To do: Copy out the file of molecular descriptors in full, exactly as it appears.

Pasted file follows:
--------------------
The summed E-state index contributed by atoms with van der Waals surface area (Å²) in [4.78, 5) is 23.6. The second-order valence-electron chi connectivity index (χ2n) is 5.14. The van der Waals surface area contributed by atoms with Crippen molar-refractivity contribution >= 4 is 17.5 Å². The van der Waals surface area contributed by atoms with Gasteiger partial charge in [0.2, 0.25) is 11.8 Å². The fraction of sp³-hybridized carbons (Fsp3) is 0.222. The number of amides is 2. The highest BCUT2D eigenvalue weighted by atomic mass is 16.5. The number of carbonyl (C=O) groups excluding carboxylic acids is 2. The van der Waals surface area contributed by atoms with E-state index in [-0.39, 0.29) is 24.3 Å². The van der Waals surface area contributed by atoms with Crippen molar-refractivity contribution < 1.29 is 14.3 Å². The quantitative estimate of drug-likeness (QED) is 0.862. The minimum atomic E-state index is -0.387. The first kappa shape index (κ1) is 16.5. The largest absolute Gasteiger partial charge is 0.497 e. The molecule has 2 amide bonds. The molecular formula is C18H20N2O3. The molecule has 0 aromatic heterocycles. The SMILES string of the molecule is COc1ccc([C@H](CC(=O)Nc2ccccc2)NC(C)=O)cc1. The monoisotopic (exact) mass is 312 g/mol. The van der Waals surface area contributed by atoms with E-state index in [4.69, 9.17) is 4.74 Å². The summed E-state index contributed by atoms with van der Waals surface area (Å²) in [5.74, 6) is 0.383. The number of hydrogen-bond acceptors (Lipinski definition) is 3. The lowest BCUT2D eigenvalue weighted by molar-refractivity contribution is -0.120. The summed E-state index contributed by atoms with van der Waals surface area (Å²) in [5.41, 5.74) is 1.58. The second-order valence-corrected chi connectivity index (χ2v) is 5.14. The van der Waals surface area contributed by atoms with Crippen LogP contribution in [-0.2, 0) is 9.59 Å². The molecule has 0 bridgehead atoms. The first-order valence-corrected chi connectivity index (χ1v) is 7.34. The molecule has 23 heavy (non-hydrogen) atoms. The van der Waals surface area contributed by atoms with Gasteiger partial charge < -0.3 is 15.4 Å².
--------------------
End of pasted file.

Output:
The summed E-state index contributed by atoms with van der Waals surface area (Å²) in [4.78, 5) is 23.6. The second-order valence-electron chi connectivity index (χ2n) is 5.14. The van der Waals surface area contributed by atoms with Crippen molar-refractivity contribution >= 4 is 17.5 Å². The van der Waals surface area contributed by atoms with Gasteiger partial charge in [0.2, 0.25) is 11.8 Å². The fraction of sp³-hybridized carbons (Fsp3) is 0.222. The number of amides is 2. The highest BCUT2D eigenvalue weighted by atomic mass is 16.5. The number of carbonyl (C=O) groups excluding carboxylic acids is 2. The van der Waals surface area contributed by atoms with E-state index in [-0.39, 0.29) is 24.3 Å². The van der Waals surface area contributed by atoms with Crippen molar-refractivity contribution < 1.29 is 14.3 Å². The quantitative estimate of drug-likeness (QED) is 0.862. The minimum atomic E-state index is -0.387. The first kappa shape index (κ1) is 16.5. The largest absolute Gasteiger partial charge is 0.497 e. The molecule has 2 amide bonds. The molecular formula is C18H20N2O3. The molecule has 0 aromatic heterocycles. The SMILES string of the molecule is COc1ccc([C@H](CC(=O)Nc2ccccc2)NC(C)=O)cc1. The monoisotopic (exact) mass is 312 g/mol. The van der Waals surface area contributed by atoms with E-state index in [4.69, 9.17) is 4.74 Å². The summed E-state index contributed by atoms with van der Waals surface area (Å²) in [5.74, 6) is 0.383. The number of hydrogen-bond acceptors (Lipinski definition) is 3. The lowest BCUT2D eigenvalue weighted by molar-refractivity contribution is -0.120. The summed E-state index contributed by atoms with van der Waals surface area (Å²) in [5.41, 5.74) is 1.58. The second-order valence-corrected chi connectivity index (χ2v) is 5.14. The van der Waals surface area contributed by atoms with Crippen LogP contribution in [-0.2, 0) is 9.59 Å². The molecule has 0 bridgehead atoms. The first-order valence-corrected chi connectivity index (χ1v) is 7.34. The molecule has 23 heavy (non-hydrogen) atoms. The van der Waals surface area contributed by atoms with Gasteiger partial charge < -0.3 is 15.4 Å².